President Bush has taken a lot of flak for remarks about Taiwan regarding the eventuality of Chinese aggression. Here were his exact words: "Our nation will help Taiwan defend itself. At the same time, we support the one-China policy, and we expect the dispute to be resolved peacefully."
Geopolitical sophisticates will bray about Bush's subversion of the "strategic ambiguity" doctrine (every diplomatic notion is a "doctrine" nowadays); supporters of Taiwanese autonomy will point out the illogic of a U.S.-Taiwan defense pact that forecloses self-determination for the island.
Thus far, however, pundits haven't made a peep about the (anti)constitutional dimension to Bush's pledge. The ostensibly conservative William F. Buckley Jr. in fact asserts an obligatory executive role for Taiwan's defense.
Conservatism in an American context suggests valuing constitutional government. Key to American constitutional government is federal republicanism, or anti-monarchic, decentralized governance.
The colonial experience soured Americans on monarchy so acutely that several delegates to the Constitutional Convention opposed a unitary executive branch. George Mason desired an executive of three persons; Edmund Randolph referred to a single executive as "the fetus of monarchy."
Anti-monarchic sentiment was of such pervasiveness that even two of American history's most ardent nationalists appreciated legislative primacy, especially over the grievous matter of war:
"The President is to be commander-in-chief of the army and navy of the United States. In this respect his authority would be nominally the same with that of the king of Great Britain, but in substance much inferior to it. It would amount to nothing more than the supreme command and direction of the military and naval forces, as first General and admiral of the Confederacy; while that of the British king extends to the declaring of war and to the raising and regulating of fleets and armies, all which, by the Constitution under consideration, would appertain to the legislature." (Alexander Hamilton, Federalist No. 69)
"The provision of the Constitution giving the war-making power to Congress, was dictated, as I understand it, by the following reasons. Kings had always been involving and impoverishing their people in wars, pretending generally, if not always, that the good of the people was the object. This, our Convention understood to be the most oppressive of all Kingly oppressions; and they resolved to so frame the Constitution that no one man should hold the power of bringing this oppression upon us." (Abraham Lincoln, letter to William H. Herndon, February 15, 1848)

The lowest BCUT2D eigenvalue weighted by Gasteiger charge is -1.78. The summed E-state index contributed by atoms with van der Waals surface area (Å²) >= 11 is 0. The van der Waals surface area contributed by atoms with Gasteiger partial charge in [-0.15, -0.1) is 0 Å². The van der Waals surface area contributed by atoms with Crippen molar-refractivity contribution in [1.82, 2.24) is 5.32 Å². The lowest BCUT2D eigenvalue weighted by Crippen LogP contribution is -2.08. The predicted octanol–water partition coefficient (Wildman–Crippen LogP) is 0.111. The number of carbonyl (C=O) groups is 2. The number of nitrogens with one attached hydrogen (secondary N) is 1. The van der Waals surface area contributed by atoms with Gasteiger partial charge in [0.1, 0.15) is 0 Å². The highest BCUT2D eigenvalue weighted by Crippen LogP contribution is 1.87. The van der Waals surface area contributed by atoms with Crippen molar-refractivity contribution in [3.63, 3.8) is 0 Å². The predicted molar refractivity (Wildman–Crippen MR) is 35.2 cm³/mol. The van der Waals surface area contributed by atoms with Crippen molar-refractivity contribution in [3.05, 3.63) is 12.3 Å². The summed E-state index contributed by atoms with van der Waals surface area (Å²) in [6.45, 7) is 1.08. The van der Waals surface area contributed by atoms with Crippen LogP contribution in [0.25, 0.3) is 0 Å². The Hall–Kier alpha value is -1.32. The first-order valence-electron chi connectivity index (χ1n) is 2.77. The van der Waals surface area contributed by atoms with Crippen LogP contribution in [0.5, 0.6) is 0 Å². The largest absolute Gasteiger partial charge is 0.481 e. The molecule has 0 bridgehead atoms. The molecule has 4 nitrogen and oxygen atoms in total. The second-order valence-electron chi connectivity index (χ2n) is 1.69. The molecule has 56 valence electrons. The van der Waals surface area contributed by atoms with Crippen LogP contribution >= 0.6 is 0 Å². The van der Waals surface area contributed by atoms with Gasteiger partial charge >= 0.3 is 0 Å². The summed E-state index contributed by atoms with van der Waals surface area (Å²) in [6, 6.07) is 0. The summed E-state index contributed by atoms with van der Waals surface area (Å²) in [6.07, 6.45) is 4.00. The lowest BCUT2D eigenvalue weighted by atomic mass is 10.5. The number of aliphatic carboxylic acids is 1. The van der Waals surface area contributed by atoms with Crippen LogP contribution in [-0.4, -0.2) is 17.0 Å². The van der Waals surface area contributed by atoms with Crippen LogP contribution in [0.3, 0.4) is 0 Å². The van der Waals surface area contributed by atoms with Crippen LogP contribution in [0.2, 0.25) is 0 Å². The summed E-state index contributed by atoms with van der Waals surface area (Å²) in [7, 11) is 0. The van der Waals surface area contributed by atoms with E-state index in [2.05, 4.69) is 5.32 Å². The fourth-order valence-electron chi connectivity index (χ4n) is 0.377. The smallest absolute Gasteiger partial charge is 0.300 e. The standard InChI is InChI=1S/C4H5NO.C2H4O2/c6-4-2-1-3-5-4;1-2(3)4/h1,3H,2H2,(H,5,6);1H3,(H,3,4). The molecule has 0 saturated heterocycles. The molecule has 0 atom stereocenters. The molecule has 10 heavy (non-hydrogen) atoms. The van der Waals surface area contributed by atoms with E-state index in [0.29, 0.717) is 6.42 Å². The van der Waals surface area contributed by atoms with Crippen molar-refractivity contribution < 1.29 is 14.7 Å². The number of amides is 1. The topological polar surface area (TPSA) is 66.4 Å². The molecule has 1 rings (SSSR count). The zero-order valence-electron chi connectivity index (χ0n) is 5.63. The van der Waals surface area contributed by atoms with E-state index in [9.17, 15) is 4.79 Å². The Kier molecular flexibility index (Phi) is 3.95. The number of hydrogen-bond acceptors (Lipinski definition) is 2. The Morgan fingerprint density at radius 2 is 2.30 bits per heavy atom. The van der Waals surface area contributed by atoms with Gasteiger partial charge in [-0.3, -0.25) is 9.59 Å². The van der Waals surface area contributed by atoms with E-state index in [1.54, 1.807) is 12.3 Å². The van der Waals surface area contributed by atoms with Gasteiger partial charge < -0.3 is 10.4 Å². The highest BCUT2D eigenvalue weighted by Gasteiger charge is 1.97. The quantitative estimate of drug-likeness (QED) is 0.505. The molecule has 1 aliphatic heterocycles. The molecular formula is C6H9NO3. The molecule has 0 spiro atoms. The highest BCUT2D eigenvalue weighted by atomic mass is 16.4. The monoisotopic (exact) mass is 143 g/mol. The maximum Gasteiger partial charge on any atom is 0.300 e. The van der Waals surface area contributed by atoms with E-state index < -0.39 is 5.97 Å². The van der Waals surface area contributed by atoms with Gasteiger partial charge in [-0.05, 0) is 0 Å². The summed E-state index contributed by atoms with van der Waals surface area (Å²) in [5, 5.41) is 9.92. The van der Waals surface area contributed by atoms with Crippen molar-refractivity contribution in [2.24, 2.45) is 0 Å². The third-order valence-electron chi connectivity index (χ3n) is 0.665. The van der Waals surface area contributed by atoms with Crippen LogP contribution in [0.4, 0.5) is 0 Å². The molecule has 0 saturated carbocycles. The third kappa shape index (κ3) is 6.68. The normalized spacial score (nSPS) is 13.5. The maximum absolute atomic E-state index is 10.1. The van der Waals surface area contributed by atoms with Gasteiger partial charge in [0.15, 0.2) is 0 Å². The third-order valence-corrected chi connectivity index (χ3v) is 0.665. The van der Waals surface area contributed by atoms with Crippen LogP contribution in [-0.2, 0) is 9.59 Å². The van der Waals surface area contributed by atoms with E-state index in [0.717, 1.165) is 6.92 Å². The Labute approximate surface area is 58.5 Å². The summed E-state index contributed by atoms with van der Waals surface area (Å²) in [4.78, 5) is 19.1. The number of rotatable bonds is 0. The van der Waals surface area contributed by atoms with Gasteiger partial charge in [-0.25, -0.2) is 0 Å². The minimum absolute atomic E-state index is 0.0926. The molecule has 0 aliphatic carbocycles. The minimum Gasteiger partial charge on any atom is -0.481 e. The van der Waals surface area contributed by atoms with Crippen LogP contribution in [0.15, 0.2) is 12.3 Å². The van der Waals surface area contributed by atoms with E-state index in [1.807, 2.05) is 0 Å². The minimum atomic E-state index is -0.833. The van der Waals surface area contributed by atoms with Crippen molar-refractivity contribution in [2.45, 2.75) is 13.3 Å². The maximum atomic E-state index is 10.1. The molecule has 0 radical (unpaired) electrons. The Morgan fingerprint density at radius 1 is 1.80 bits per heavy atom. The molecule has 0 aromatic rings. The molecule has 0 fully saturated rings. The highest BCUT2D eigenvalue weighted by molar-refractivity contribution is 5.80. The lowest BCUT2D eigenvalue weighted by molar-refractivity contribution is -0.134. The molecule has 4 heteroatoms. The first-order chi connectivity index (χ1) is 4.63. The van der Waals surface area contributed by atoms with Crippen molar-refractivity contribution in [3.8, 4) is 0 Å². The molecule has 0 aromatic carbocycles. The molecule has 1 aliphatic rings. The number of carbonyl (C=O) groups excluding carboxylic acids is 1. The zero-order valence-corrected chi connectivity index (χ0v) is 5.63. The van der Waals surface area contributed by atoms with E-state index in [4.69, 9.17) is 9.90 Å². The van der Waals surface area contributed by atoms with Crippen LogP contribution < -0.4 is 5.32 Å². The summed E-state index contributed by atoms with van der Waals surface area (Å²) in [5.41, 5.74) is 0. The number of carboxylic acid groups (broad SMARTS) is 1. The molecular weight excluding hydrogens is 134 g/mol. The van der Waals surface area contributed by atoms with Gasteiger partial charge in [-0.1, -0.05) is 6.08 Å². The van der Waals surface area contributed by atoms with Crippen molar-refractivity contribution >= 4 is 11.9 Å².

The twentieth century witnessed a revolutionary inversion occur between president and Congress with respect to war-making. As an emblematic example, Harry Truman leapfrogged the legislature in deploying troops to Korea via the United Nations a relatively forgotten intervention that portended our equally unconstitutional, supra-nationally orchestrated slaughter in the Balkans. (I'm not an apologist for a truculent bum like Slobodan Milosevic, and how his truculence justifies our illegal aerial campaign of destruction and death eludes me.)
We have reached the point where a "conservative" Vice President accepts presidential usurpation of the martial realm and the decidedly un-conservative Noam Chomsky criticizes "the doctrine of Executive War in violation of the Constitution" (The New Military Humanism: Lessons from Kosovo, p. 97). This, needless to say, is a peculiar state of affairs.
Of course, Congress is ultimately culpable for its inversive capacity. As John C. Calhoun observed, "The Constitutional power of the President never was or could be formidable, unless it was accompanied by a Congress which was prepared to corrupt the Constitution." A president's bellicose ambition would be a nonstarter if our "representatives" only asserted their purview.
A constitutional process exists for defending Taiwan if China attacks. The determinative party in that process is not the current occupant of the White House.
President Bush has assumed, nay arrogated the voice of Congress with his remarks on Taiwan. Indignation from conservative legislators is nowhere to be found. The Constitution is apparently a gwailo (foreigner) to the GOP's standard-bearers, their oath to defend it notwithstanding.
Weekly Standard editor William Kristol noted during the litigation-laden aftermath of last year's election, "Mr. Bush has run as an apostle of compassionate conservatism. But the present crisis suggests that a revival of constitutional conservatism is the more urgent and important task" ("Crowning the Imperial Judiciary," The New York Times, November 28, 2000).
If conservatives' silence on President Bush's imperial pronouncements is any indicator, the revival Kristol prescribes is far, far away.
May 7, 2001